Most hooligans are not satisfied with their lives and they always try to find some kind of change. They are not satisfied because most of them are unemployed or not content with the work they are doing. Many of them have never had real friendships or been related with a girl and therefore they get frustrated and start hating themselves and others and blame every misery on other people.

The fact that many hooligans have to deal with their adolescence does not make this problem easier and contributes to the “me against the world”-attitude. Since they have no or scanty contact with family members they need alternative helpers in form of a group. Within this group they feel understood and secure because of the fact that all members of this group have to cope with similar problems. They create a collective and the individuals suppress their own identity for the sake of a common bond and togetherness.

In order to prove and to strengthen this sense of community they get in fights with other hooligan groups or normal fans. They create with intent a situation where they are dependent on each other and lead themselves to a kind of a “community of destiny”. By this means the members grow together like soldiers who have to trust each other no matter what happens when they are fighting on the front line. Those who are able to do so get respected by the hooligan group and this creates a high degree of a mutual appreciation.

The Freudian point of view is that all human beings are controlled by two certain drives. On the one hand there is the “libido” which is a creative and life-producing instinct and on the other hand there is its opponent “thanatos” or the “death instinct” which strives to self-destruct the body. According to Freud there is an everlasting battle between pleasure and unpleasure.[7] When people act aggressively then the “thanatos” has gained the upper hand and the last chance to prevent it from self-destruction is to channel that violence to other objects or people.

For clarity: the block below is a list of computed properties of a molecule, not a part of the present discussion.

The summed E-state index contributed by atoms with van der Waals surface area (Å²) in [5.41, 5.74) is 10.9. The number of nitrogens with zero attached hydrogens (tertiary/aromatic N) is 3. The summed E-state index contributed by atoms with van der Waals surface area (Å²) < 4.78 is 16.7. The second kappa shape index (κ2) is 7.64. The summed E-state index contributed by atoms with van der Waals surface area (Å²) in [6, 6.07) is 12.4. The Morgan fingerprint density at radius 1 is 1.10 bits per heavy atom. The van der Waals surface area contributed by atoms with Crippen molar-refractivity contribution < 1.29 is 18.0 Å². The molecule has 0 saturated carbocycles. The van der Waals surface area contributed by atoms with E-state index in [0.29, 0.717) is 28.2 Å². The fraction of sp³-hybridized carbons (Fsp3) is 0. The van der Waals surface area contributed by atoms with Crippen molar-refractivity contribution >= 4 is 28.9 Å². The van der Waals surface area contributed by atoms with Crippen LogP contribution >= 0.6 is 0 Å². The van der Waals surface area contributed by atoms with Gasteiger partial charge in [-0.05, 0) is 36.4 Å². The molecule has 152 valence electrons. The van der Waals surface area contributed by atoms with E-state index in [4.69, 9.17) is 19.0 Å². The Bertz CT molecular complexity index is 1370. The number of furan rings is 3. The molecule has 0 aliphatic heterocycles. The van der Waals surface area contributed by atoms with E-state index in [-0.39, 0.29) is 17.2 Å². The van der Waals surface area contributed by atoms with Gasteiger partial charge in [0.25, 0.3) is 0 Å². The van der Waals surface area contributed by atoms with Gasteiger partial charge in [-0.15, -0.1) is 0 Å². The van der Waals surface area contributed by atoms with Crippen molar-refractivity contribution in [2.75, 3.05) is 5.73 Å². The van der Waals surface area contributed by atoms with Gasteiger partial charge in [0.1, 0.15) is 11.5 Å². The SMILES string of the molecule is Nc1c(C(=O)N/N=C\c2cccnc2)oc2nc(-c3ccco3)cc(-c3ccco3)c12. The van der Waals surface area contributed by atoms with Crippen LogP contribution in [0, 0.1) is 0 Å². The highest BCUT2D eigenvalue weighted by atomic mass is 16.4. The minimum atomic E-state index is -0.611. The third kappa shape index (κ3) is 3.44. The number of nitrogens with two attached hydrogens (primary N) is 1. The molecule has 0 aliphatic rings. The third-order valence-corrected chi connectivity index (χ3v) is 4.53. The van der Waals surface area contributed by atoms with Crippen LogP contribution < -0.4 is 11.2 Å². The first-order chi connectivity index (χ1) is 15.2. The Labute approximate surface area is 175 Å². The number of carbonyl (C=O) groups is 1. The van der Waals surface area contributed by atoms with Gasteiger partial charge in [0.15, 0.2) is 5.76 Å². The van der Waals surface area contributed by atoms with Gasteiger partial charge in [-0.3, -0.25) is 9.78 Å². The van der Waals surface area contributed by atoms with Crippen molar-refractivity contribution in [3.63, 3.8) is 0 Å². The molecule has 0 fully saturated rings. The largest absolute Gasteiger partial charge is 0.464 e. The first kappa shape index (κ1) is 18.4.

Although it is clear that hooligans are brutal and violent they can be distinguished from the ordinary mob. Bohnsack says that the difference is the fact that real hooligans have fighting rules and a strong codex. Usually they do not harm normal fans so they prefer to meet the rivals on a meadow where they can riot.

Considering this aspect one can say that those fights, which are carried out, are some kind of way to make friends. Even if it sounds paradox, this is the way how hooligans connect, they meet, they fight and sometimes they become friends.

However, there are many hooligan groups who like to present themselves and try to earn respect from the media and the fans while they turn the stand into a fighting stage. These groups do not care about other people’s lives and are highly destructive. They like fighting just because of the fighting itself. To those kinds of hooligans it is not important who they are fighting against, it is the thrill they need, the adrenaline. Not seldom do they compare this experience with a sex act.

A hooligan expresses this feeling before the fights:

Darren Wells:

"It was the build up, just the crescendo just before it all went off, you know, just that feeling of butterflies in your stomach,"[8]

Furthermore many groups dispose of high spatial attachments and they want to show their resoluteness to the intruders defending their town or their country.[9] This sense can easily turn into nationalism and racial hatred.

Football and hooliganism is a predominantly male activity and hooligans like it the way it is.


[1] Geoffrey Pearson: Hooligan. A History of Respectable Fears. Eastbourne 1983. P. 3.

[2] Williams:

[3] Geoffrey Pearson: Hooligan. A History of Respectable Fears. Eastbourne 1983. P. 4.

[4] Geoffrey Pearson: Hooligan. A History of Respectable Fears. Eastbourne 1983. P. 5.

[5] James Obelkevich: Understanding post-war British society. Ney York 1994. P. 88.

[6] Bohnsack: Die Suche nach Gemeinsamkeit und die Gewalt der Gruppe. Hemsnach 1995. P. 25



[9] Williams:

Excerpt out of 15 pages


Combat 18. Hooligans, Nazis and Britain's History of Fascism
Technical University of Braunschweig
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hooligans, nazis, combat 18, fascism, uk, britain
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Mergim Bytyci (Author), 2007, Combat 18. Hooligans, Nazis and Britain's History of Fascism, Munich, GRIN Verlag,